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# Normal force and contact force

## Video transcript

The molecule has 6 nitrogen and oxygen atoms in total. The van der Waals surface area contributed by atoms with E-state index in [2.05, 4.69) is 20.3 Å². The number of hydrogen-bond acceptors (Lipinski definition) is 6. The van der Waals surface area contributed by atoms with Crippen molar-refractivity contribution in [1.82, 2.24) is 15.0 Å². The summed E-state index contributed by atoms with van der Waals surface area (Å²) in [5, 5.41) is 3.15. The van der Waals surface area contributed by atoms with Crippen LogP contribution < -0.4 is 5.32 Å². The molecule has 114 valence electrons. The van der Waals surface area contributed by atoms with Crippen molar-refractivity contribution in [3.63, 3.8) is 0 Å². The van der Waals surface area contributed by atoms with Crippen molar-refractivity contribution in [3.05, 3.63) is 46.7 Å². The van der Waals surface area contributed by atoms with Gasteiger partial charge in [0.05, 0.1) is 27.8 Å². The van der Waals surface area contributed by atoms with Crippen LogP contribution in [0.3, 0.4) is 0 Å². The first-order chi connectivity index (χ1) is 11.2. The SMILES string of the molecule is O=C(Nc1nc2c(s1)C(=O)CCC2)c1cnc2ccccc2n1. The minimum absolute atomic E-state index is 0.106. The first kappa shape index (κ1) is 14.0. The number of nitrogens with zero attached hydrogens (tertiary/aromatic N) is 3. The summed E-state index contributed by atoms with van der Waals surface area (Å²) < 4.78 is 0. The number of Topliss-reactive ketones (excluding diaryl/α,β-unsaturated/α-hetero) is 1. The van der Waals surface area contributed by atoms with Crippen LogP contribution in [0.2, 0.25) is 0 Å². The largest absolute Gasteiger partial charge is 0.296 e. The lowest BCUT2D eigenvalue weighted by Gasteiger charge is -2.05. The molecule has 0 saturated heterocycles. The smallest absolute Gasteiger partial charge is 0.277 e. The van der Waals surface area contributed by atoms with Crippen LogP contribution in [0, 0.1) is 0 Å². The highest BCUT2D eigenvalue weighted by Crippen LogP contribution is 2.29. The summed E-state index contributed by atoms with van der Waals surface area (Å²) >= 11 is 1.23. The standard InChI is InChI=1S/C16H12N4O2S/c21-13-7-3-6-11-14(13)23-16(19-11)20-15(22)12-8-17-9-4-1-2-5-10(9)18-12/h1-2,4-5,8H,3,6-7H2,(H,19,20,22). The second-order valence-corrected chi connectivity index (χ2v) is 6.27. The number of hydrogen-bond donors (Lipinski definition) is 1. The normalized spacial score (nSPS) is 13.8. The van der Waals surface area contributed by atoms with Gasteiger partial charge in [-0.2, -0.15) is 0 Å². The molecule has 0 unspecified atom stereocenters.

let's say that I have a huge maybe frozen over Lake or maybe it's a big pond so I have a huge surface of ice over here my best attempt to draw a flat surface of ice and I'm going to put two blocks of ice here so I'm going to put one block of ice just like this one block of ice right over here and then I'm going to put another block of ice right over here and then another block of ice right over here and these blocks of ice are identical they're both five kilograms they are both five kilograms let me write this down so they're both they are both five kilograms or they're both of their masses I should say are five kilograms and the only difference between the two is that relative to the pond this one is stationary this one is stationary and this one is moving with a constant velocity constant velocity constant velocity in this in the rightwards direction and let's say that it's constant velocity is at five meters per second five meters per second and the whole reason why I made blocks of ice on top of ice is we're going to assume at least for the sake of this video that friction is negligible now what does Newton's first law of motion tell us about something that is either not in motion or you could view this as a constant velocity of zero or something that has a constant velocity well Newton's first law says well look they're going to be at they're going to they're going to keep their constant velocity or stay stationary which is a constant velocity of zero unless there is some unbalance unless there is some net force acting on an object so let's just think about it here in either of these situations there must not be any unbalanced force acting on them or there must not be any net force but if you think about it if we're assuming that these things are on earth there is a net force acting on both of them both of them are at the surface of the earth and they both have mass so there will be the force of gravity acting downwards on both of them there's going to be the the downward force of gravity on both of these blocks of ice and that downward force of gravity the force of gravity is going to be equal to the gravitational field of near the surface of the earth times which is a vector times the mass of the object so times five kilograms five kilograms this right over here is 9.8 9.8 meters per second squared so you multiply that times 5 you get 49 kilogram meter per second squared which is the same thing as 49 Newtons so this is a little bit of a conundrum here Newton's Newton's first law says an object at rest will stay at rest or an object in motion will stay in motion unless there are some unbalanced or unless there's some net force but basically what we've drawn right here it looks like it looks like there's some type of a net force it looks like I have 49 Newton's of force pulling this thing downwards but you say no no no Sal it you know obviously obviously this thing won't start accelerating downwards because there's ice here it's resting its resting on a big on a big pool of frozen water and so my answer to you is well if that's your answer then what is the what is the resulting force that cancels out that cancels out with gravity to keep these blocks of ice either one of them from plummeting down to the core of the earth from falling from essentially get going into freefall or accelerating towards the center of the earth and you say well I guess if these things are if if these things would be falling if not for the ice the ice must be providing the counteracting force and you are absolutely correct the ice is providing the counteracting force in the opposite direction so the exact magnitude of force and it is in the opposite direction and so the if the force of gravity on each of these blocks of ice are 49 Newtons downward 49 Newtons downward is completely netted off by the force of the ice on the block upwards and that will be a force of 49 Newton's upwards in either case and now hopefully it makes sense that Newton's first law still holds we have no net force on this in the vertical direction actually no net force on this in either direction that's why they have a constant velocity this guy has a zero velocity in the horizontal direction this guy has a constant velocity in the horizontal direction and neither of them are accelerating in the vertical direction because you have the force of the ice on the block the ice supporting the block that's completely counteracting gravity and this force in this example is called the normal force this is the normal force it's 49 Newton's upwards this right here is the normal force and we'll talk more about the normal force in future videos the normal force is the force when anything is resting on any surface that's perpendicular to that surface and it's going to start to matter a lot when we start thinking about friction and all the rest so what we'll see in future videos when you have something on an incline and let's say I have a block on an incline like this the normal force from the I guess you could say this wedge on the block is going to be perpendicular is going to be perpendicular to the surface and if you really think about what's happening here it's fundamentally an electromagnetic force because if you really zoomed in on the molecules of the ice if you really zoomed in on the molecules of the ice right over here even better the atoms of the ice here and you really zoomed in on the atoms or the molecules of the ice up here what's keeping this this top block of ice from falling down is that in order for it to go through these the it's it's molecules would have to kind of compress against or I guess it would have to get closer to the water molecules or the individual atoms in this ice down here and the atoms let me draw it on an atomic level right over here so maybe let me draw one of let me draw one of this guys let me draw one of this guy's molecules so you have you have an oxygen with two hydrogen's you have an oxygen with two hydrogen's and it forms big lattice structure and we can talk about more of that in the chemistry in the chemistry playlist and let's talk about this ice is one of these molecules so maybe it's maybe it's down maybe it looks something like this and it has its two hydrogen's and so what's keeping these guys from getting compressed what's keeping this this block of ice from going down further is the repulsion between the electrons in this molecule and the electrons in that molecule so on a macro level we view this as kind of a contact force but on a microscopic level on an atomic level it's really just electromagnetic repulsion at work